In 2015, the Obama-Era Environmental Protection Agency promulgated the Clean Power Plan, a first-of-its-kind rule by which EPA sought to regulate and reduce coal and natural gas-fired power plants’ carbon dioxide emissions from across the national generation system. Relying on the 2007 U.S. Supreme Court holding in Massachusetts v. EPA, which found that carbon dioxide is a pollutant within the meaning of the Clean Air Act and for the first time directed EPA to regulate it, the CPP vested EPA with the ability to regulate carbon emissions from both new power plants and existing power plants pursuant to Section 111(d) of the act.
The CPP has since been abandoned; it was replaced by the Trump-era Affordable Clean Energy Plan, which was later abandoned by the Biden administration.
The Court's Decision
Nonetheless, the U.S. Supreme Court recently held in West Virginia v. EPA that Congress did not grant EPA with authority to devise and implement systemwide emissions limits under Section 111(d) of the act. Rather, according to West Virginia, Congress’ intent under the act vested EPA with the authority to set emissions limits on an individual source basis. In other words, the court held that the CPP exceeded the authority granted to EPA via the Clean Air Act by seeking to regulate the nation’s generation system – regulation that likely would have involved measures such as federal cap and trade policies. These measures would encourage a shift away from coal (and to a lesser extent, natural gas) in favor of advanced energy and renewable sources like wind and solar. In so holding, the court relied on the major questions doctrine, which requires that Congress must clearly authorize administrative agency action when that regulation action involves matters of “vast economic and political significance” – such as climate change regulation – and particularly where that agency action would be novel.
The EPA was clear in its promulgation of the CPP that the plan’s intent was to “improve the overall power system” rather than the emissions performance of individual power plants. While this holding represents a setback to EPA’s ability to regulate carbon dioxide as a pollutant from existing power plants, the act still requires the EPA to set standards for existing power plants, as long as the new pollution reduction system does not mandate a shift in generation technologies to advanced energy.
Congress could (explicitly and specifically) expand EPA’s authority to more closely match that sought in the CPP, though doing so in the near term would require consideration and adoption of new legislation by both chambers as well as by the executive branch, all in a time of fiscal uncertainty and volatility.
Potentially more troubling, however, is the precedent West Virginia may set. The West Virginia court relied on the major questions doctrine, and in so doing the court may be opening a door to review, revision and rescission of other regulations.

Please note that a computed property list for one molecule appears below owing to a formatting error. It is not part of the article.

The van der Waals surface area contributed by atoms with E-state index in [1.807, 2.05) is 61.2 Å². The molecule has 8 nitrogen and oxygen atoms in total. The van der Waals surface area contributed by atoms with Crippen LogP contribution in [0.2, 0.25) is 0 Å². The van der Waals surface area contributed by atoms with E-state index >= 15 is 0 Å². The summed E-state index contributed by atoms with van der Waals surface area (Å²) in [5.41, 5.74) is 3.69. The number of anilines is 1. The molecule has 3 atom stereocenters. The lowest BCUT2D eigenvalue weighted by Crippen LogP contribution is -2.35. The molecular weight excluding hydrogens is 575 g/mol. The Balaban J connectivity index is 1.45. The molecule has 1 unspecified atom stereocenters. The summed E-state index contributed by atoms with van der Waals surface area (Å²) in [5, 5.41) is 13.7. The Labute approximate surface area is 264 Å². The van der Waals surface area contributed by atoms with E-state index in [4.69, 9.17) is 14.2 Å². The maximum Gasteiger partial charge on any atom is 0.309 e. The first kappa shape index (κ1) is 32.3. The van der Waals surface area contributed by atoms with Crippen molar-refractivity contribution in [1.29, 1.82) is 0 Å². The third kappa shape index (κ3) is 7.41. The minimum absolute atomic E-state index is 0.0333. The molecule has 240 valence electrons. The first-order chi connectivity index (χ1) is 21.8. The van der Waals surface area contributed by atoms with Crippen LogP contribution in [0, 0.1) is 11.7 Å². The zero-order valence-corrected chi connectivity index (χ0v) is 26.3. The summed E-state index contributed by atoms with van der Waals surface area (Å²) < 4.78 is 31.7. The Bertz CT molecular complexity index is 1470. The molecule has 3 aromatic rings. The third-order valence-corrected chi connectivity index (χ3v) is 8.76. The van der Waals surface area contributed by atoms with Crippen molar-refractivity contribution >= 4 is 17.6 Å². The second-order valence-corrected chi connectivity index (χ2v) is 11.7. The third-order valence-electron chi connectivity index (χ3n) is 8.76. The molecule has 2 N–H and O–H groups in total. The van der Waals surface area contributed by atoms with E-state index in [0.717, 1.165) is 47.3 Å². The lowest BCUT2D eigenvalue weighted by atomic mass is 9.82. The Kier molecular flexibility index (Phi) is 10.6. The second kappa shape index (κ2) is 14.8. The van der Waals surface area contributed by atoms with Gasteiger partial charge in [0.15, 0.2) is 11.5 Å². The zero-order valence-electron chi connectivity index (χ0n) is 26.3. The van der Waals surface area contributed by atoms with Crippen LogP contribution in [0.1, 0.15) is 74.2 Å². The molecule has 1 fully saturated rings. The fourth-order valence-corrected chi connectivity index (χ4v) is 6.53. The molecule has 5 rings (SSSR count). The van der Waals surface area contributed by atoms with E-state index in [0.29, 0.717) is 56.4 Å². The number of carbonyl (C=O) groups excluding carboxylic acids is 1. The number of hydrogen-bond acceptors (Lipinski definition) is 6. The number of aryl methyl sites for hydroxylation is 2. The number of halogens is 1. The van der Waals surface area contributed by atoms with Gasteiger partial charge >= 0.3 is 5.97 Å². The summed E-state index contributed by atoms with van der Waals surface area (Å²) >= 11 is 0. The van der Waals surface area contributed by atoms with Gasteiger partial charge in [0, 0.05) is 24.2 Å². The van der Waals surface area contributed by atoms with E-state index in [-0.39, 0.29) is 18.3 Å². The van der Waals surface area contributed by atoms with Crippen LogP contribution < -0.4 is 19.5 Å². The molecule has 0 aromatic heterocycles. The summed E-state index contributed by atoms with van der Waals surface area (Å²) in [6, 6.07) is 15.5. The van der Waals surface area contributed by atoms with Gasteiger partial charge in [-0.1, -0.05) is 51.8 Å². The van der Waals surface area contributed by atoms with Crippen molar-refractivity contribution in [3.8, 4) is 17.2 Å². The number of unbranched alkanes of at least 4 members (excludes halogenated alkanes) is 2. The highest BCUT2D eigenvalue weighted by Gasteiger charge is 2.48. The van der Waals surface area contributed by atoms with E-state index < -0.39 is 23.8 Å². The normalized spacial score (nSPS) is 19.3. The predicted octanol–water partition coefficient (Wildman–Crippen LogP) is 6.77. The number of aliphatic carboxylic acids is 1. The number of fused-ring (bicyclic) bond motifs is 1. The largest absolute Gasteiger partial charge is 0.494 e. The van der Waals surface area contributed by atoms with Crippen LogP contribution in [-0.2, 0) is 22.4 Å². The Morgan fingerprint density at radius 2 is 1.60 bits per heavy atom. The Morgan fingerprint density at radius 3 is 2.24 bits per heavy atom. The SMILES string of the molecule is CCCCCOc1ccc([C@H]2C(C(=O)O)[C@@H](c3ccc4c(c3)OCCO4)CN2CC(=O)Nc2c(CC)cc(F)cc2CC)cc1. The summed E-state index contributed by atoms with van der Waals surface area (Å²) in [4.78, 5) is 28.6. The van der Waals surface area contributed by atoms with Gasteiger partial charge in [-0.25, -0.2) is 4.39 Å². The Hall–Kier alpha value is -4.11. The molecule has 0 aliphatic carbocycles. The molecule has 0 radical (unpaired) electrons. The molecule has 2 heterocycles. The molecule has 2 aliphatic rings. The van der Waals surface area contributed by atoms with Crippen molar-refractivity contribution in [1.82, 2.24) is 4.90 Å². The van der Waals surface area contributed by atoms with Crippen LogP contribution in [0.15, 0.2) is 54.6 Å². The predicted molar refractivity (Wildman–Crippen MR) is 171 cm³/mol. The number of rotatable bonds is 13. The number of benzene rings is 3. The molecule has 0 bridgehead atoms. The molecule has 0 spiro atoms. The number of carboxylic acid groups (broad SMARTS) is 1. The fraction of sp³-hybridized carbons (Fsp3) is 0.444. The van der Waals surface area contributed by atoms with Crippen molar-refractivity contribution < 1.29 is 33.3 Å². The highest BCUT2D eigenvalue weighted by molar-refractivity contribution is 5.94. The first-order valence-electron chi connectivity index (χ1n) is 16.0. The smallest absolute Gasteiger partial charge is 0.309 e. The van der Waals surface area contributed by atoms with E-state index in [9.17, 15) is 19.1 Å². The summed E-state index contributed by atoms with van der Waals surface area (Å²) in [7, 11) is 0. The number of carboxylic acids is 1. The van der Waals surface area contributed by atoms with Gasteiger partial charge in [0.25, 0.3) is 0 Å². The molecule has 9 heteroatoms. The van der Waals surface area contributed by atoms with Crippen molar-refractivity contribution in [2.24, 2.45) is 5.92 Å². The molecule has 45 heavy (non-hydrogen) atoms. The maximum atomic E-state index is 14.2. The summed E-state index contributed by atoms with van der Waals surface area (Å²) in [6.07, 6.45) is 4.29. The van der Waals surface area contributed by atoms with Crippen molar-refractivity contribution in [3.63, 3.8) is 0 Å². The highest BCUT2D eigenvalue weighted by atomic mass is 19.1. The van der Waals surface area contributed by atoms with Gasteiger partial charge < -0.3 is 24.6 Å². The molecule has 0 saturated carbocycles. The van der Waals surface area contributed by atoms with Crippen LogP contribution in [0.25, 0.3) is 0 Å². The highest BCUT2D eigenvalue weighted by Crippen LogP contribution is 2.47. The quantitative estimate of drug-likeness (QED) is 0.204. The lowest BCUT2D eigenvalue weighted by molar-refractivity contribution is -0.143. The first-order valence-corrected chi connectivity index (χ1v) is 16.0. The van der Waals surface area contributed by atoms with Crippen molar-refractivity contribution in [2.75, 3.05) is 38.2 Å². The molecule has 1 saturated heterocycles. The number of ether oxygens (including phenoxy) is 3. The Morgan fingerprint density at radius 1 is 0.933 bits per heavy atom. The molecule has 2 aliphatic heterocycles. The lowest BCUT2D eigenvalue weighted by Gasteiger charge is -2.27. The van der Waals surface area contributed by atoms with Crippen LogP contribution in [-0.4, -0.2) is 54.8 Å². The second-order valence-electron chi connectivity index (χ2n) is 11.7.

The effects of West Virginia are likely to extend beyond federal climate policy and chemical regulation. Going forward, expect all federal agencies to show that their actions are supported by clear, express congressional authority, particularly where their regulatory actions might be viewed as yielding “vast economic and political significance,” where the agency is taking novel action, or where Congress has tried, but failed, to authorize the agency action at issue.
Similarly, the effect of West Virginia will be felt at state and local levels, though perhaps in a less direct fashion. Federal inaction or inability to act has long been a reasonable vehicle to fuel state action.
Making Local Economies Greener
In the greenhouse gas reduction and climate change mitigation space, states can, have and will continue to take a variety of novel steps to decarbonize regional economies.
An increasing number of states, for instance, have adopted aggressive goals to reduce greenhouse gas emissions and curb their impact on the environment. Seven states as well as Puerto Rico and Washington, D.C., have legislatively committed to reaching 100% clean electricity generation by 2050, while another eight states have set similar, though nonbinding, goals.
State zero-emission building mandates may be another area of increased focus in the coming years. States have realized they can drive significant building decarbonization by expanding energy-efficiency resource standards. These standards generally provide between $2 and $5 in economic benefits for each dollar invested to decarbonize, and these investments can take a variety of forms: energy-efficient windows, doors and installation; solar or wind-fueled appliances (and related infrastructure); and new heaters that provide heat via water or air sources as opposed to gas.
Businesses should expect that each of these steps, if and when adopted, would require new regulatory structuring at utility levels as well as infrastructure investment and expansion. Subsidization of energy-efficient building equipment and appliances would be a critical aspect.
Given the administrative restrictions signaled by the Supreme Court in West Virginia and the potential expanded use of the major questions doctrine as one means to limit novel federal agency action, as well as challenges inherent in congressional action of this magnitude, businesses and citizens should expect states to increasingly take steps to independently address carbon pollution via energy efficiency subsidization and encouragement of advanced energy technology adoption. This will be of major importance to real estate developers in Colorado and beyond.
This article was originally published by Colorado Real Estate Journal.